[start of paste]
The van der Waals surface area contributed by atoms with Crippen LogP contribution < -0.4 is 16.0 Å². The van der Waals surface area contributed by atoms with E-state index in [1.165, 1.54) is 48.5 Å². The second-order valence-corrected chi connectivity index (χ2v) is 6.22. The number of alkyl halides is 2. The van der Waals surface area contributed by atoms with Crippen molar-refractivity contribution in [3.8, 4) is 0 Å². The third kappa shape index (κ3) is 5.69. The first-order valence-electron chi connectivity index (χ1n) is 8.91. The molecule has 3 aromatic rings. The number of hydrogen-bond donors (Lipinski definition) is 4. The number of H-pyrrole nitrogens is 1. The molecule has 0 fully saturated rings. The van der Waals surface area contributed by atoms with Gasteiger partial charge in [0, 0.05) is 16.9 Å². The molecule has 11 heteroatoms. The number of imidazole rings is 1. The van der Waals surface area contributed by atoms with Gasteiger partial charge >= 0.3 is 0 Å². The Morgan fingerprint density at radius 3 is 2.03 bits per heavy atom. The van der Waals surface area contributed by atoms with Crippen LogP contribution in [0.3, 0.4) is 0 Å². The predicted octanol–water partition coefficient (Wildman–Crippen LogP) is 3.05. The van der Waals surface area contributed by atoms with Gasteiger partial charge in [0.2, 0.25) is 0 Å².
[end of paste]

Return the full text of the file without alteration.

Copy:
The van der Waals surface area contributed by atoms with Crippen LogP contribution < -0.4 is 16.0 Å². The van der Waals surface area contributed by atoms with E-state index in [1.165, 1.54) is 48.5 Å². The second-order valence-corrected chi connectivity index (χ2v) is 6.22. The number of alkyl halides is 2. The van der Waals surface area contributed by atoms with Crippen molar-refractivity contribution in [3.8, 4) is 0 Å². The third kappa shape index (κ3) is 5.69. The first-order valence-electron chi connectivity index (χ1n) is 8.91. The molecule has 3 aromatic rings. The number of hydrogen-bond donors (Lipinski definition) is 4. The number of H-pyrrole nitrogens is 1. The molecule has 0 fully saturated rings. The van der Waals surface area contributed by atoms with Gasteiger partial charge in [0, 0.05) is 16.9 Å². The molecule has 11 heteroatoms. The number of imidazole rings is 1. The van der Waals surface area contributed by atoms with Gasteiger partial charge >= 0.3 is 0 Å². The Morgan fingerprint density at radius 3 is 2.03 bits per heavy atom. The van der Waals surface area contributed by atoms with Crippen LogP contribution in [0.3, 0.4) is 0 Å². The predicted octanol–water partition coefficient (Wildman–Crippen LogP) is 3.05. The van der Waals surface area contributed by atoms with Gasteiger partial charge in [0.2, 0.25) is 0 Å².